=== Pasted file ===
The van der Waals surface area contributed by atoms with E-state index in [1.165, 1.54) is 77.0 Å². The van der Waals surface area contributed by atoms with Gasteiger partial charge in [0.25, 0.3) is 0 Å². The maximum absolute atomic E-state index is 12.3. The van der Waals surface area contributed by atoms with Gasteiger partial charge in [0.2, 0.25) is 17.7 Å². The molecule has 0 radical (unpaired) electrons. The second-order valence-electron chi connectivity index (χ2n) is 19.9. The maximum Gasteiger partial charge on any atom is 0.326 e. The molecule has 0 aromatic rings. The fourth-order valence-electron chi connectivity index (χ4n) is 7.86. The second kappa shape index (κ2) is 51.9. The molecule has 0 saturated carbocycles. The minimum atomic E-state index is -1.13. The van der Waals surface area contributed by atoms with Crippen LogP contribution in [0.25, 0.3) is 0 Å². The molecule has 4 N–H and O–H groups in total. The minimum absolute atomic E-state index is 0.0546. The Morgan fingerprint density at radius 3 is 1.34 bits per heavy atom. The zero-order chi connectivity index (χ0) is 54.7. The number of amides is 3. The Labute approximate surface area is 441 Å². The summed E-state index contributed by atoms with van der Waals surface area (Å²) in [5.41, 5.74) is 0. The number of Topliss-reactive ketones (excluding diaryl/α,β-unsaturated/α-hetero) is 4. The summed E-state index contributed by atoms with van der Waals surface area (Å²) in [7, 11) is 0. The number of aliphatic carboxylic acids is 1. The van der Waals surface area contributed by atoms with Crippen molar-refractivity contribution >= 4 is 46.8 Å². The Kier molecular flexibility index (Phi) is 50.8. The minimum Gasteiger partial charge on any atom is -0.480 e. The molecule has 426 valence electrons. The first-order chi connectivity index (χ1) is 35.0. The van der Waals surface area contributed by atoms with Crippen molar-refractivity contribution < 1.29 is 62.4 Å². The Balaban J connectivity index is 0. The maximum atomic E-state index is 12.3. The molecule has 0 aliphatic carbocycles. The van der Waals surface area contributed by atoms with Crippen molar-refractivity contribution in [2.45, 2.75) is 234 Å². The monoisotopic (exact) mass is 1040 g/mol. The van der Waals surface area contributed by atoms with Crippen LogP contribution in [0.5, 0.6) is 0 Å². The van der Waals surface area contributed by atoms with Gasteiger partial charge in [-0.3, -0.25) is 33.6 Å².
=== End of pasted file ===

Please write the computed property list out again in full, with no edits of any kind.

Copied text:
The van der Waals surface area contributed by atoms with E-state index in [1.165, 1.54) is 77.0 Å². The van der Waals surface area contributed by atoms with Gasteiger partial charge in [0.25, 0.3) is 0 Å². The maximum absolute atomic E-state index is 12.3. The van der Waals surface area contributed by atoms with Gasteiger partial charge in [0.2, 0.25) is 17.7 Å². The molecule has 0 radical (unpaired) electrons. The second-order valence-electron chi connectivity index (χ2n) is 19.9. The maximum Gasteiger partial charge on any atom is 0.326 e. The molecule has 0 aromatic rings. The fourth-order valence-electron chi connectivity index (χ4n) is 7.86. The second kappa shape index (κ2) is 51.9. The molecule has 0 saturated carbocycles. The minimum atomic E-state index is -1.13. The van der Waals surface area contributed by atoms with Crippen LogP contribution in [0.25, 0.3) is 0 Å². The molecule has 4 N–H and O–H groups in total. The minimum absolute atomic E-state index is 0.0546. The Morgan fingerprint density at radius 3 is 1.34 bits per heavy atom. The zero-order chi connectivity index (χ0) is 54.7. The number of amides is 3. The Labute approximate surface area is 441 Å². The summed E-state index contributed by atoms with van der Waals surface area (Å²) in [5.41, 5.74) is 0. The number of Topliss-reactive ketones (excluding diaryl/α,β-unsaturated/α-hetero) is 4. The summed E-state index contributed by atoms with van der Waals surface area (Å²) in [7, 11) is 0. The number of aliphatic carboxylic acids is 1. The van der Waals surface area contributed by atoms with Crippen molar-refractivity contribution >= 4 is 46.8 Å². The Kier molecular flexibility index (Phi) is 50.8. The minimum Gasteiger partial charge on any atom is -0.480 e. The molecule has 426 valence electrons. The first-order chi connectivity index (χ1) is 35.0. The van der Waals surface area contributed by atoms with Crippen molar-refractivity contribution < 1.29 is 62.4 Å². The Balaban J connectivity index is 0. The maximum atomic E-state index is 12.3. The molecule has 0 aliphatic carbocycles. The van der Waals surface area contributed by atoms with Crippen molar-refractivity contribution in [2.45, 2.75) is 234 Å². The monoisotopic (exact) mass is 1040 g/mol. The van der Waals surface area contributed by atoms with Crippen LogP contribution in [0.5, 0.6) is 0 Å². The van der Waals surface area contributed by atoms with Gasteiger partial charge in [-0.3, -0.25) is 33.6 Å².